Nvidia’s proposed $40 billion acquisition of Arm Limited has been scrapped entirely. The graphics card manufacturer announced this morning that both companies have agreed to end the agreement because of “significant regulatory challenges preventing the consummation of the transaction, despite good faith efforts by the parties.”
Nvidia was, until December, very much on track to acquire Arm Limited — until the Federal Trade Commission came by to crash the party in December. The FTC sued to block the deal, citing the anti-competitive edge the companies would ostensibly have once combined.
Following the collapse of its acquisition by Nvidia, Arm has decided to file for an initial public offering instead. Arm, which is currently owned by Softbank Group, says it will aim to go public in the next two years. Softbank CEO Masayoshi Son has indicated that Arm will be listed on the U.S. stock exchange, despite Softbank being based in Japan.
Posting L on main — Back when the FTC first announced its intentions to block Nvidia’s proposed acquisition, the company’s response was about as headstrong as possible. It wasn’t willing to stand down.
Nvidia CEO Jensen Huang even went as far as to pen a letter to the Financial Times about why, exactly the deal would prove entirely unproblematic. “I can unequivocally state that Nvidia will maintain Arm’s open licensing model,” he wrote. “We have no intention to ‘throttle’ or ‘deny’ Arm’s supply to any customer.”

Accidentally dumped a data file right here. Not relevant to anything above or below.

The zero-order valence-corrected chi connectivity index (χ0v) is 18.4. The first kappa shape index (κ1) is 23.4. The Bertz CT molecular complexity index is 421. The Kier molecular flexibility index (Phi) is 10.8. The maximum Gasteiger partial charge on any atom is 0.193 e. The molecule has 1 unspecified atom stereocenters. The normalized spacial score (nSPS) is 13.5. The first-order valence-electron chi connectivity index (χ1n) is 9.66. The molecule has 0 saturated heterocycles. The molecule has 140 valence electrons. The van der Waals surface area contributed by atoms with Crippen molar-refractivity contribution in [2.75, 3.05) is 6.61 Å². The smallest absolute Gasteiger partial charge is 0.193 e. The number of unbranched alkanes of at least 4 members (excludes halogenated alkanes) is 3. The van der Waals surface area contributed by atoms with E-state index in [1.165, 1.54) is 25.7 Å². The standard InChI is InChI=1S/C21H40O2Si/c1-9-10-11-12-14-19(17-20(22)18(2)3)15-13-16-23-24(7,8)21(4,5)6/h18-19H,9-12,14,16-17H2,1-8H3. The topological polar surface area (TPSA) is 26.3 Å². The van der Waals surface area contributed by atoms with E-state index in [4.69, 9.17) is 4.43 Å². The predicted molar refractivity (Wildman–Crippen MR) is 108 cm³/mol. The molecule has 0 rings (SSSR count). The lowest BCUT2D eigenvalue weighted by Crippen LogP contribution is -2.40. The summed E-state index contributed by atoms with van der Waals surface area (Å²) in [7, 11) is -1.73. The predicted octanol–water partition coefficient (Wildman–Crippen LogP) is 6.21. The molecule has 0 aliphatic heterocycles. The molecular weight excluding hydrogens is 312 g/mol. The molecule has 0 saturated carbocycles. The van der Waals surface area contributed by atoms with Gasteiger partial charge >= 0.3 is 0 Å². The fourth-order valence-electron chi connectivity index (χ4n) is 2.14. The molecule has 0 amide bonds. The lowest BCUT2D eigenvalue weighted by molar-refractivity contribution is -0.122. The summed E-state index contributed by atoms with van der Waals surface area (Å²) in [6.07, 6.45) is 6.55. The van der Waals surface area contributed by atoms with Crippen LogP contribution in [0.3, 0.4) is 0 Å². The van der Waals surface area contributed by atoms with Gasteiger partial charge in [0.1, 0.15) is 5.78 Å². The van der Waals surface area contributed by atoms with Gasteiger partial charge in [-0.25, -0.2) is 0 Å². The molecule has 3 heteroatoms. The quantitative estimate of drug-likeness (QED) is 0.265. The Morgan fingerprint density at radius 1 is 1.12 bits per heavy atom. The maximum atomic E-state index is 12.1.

This came across as even brasher in the context of the many Big Tech companies who had been openly opposed to the deal. Giants like Google, Microsoft, and Qualcomm explicitly urged watchdogs like the FTC to intervene in the deal. Rarely do these companies speak out so strongly against such acquisitions.
A big win for the FTC — If we’re to consider the dissolution of this high-profile buyout a loss for Nvidia (it’s difficult to argue otherwise), then it stands to be said that this is also a win for the FTC. The tech watchdog has been ramping up its oversight of tech acquisitions big time in the last couple of years.
In practice, this often translates to discursive warnings rather than concrete action. Most high-profile FTC cases have centered on the biggest of the Big Tech companies, like Facebook. In this case, though, the FTC hit the brakes hard enough to actually convince Nvidia and Arm to back down. This isn’t just about Nvidia — it’s about making an example for other tech companies that might seek to follow its example.